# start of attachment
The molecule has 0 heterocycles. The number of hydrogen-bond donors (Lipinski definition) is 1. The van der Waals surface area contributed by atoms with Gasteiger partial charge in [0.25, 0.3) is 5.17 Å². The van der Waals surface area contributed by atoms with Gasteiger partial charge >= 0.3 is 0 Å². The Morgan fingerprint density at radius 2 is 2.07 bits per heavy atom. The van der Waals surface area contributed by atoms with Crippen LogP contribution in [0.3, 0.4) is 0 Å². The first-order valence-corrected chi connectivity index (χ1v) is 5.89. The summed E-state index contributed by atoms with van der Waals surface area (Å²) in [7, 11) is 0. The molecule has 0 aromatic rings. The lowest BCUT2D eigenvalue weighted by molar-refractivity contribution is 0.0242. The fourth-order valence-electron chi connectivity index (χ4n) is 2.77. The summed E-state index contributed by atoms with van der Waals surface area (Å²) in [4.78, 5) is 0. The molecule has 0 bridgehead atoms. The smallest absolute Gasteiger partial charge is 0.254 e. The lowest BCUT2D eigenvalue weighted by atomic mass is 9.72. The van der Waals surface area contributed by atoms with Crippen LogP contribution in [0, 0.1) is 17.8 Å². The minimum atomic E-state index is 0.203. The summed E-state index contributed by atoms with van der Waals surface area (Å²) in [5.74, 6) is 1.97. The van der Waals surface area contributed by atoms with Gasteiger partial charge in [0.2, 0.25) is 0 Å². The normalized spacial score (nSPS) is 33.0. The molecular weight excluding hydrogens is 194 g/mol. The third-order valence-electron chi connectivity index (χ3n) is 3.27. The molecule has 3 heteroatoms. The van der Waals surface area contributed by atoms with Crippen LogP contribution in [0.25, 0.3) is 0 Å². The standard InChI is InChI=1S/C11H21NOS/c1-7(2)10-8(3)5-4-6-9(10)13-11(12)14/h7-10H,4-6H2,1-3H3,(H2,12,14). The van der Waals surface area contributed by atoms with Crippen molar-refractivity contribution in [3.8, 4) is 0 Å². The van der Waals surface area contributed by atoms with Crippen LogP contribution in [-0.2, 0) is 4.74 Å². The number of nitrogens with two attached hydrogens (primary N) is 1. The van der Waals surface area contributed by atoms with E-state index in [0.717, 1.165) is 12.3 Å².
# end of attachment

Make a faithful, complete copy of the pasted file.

The molecule has 0 heterocycles. The number of hydrogen-bond donors (Lipinski definition) is 1. The van der Waals surface area contributed by atoms with Gasteiger partial charge in [0.25, 0.3) is 5.17 Å². The van der Waals surface area contributed by atoms with Gasteiger partial charge >= 0.3 is 0 Å². The Morgan fingerprint density at radius 2 is 2.07 bits per heavy atom. The van der Waals surface area contributed by atoms with Crippen LogP contribution in [0.3, 0.4) is 0 Å². The first-order valence-corrected chi connectivity index (χ1v) is 5.89. The summed E-state index contributed by atoms with van der Waals surface area (Å²) in [7, 11) is 0. The molecule has 0 aromatic rings. The lowest BCUT2D eigenvalue weighted by molar-refractivity contribution is 0.0242. The fourth-order valence-electron chi connectivity index (χ4n) is 2.77. The summed E-state index contributed by atoms with van der Waals surface area (Å²) in [4.78, 5) is 0. The molecule has 0 bridgehead atoms. The smallest absolute Gasteiger partial charge is 0.254 e. The lowest BCUT2D eigenvalue weighted by atomic mass is 9.72. The van der Waals surface area contributed by atoms with Crippen LogP contribution in [0, 0.1) is 17.8 Å². The minimum atomic E-state index is 0.203. The summed E-state index contributed by atoms with van der Waals surface area (Å²) in [5.74, 6) is 1.97. The van der Waals surface area contributed by atoms with Gasteiger partial charge in [0.2, 0.25) is 0 Å². The normalized spacial score (nSPS) is 33.0. The molecular weight excluding hydrogens is 194 g/mol. The third-order valence-electron chi connectivity index (χ3n) is 3.27. The molecule has 3 heteroatoms. The van der Waals surface area contributed by atoms with Crippen LogP contribution in [0.25, 0.3) is 0 Å². The standard InChI is InChI=1S/C11H21NOS/c1-7(2)10-8(3)5-4-6-9(10)13-11(12)14/h7-10H,4-6H2,1-3H3,(H2,12,14). The van der Waals surface area contributed by atoms with Crippen molar-refractivity contribution in [3.8, 4) is 0 Å². The van der Waals surface area contributed by atoms with Crippen LogP contribution in [-0.2, 0) is 4.74 Å². The number of nitrogens with two attached hydrogens (primary N) is 1. The van der Waals surface area contributed by atoms with E-state index in [0.717, 1.165) is 12.3 Å².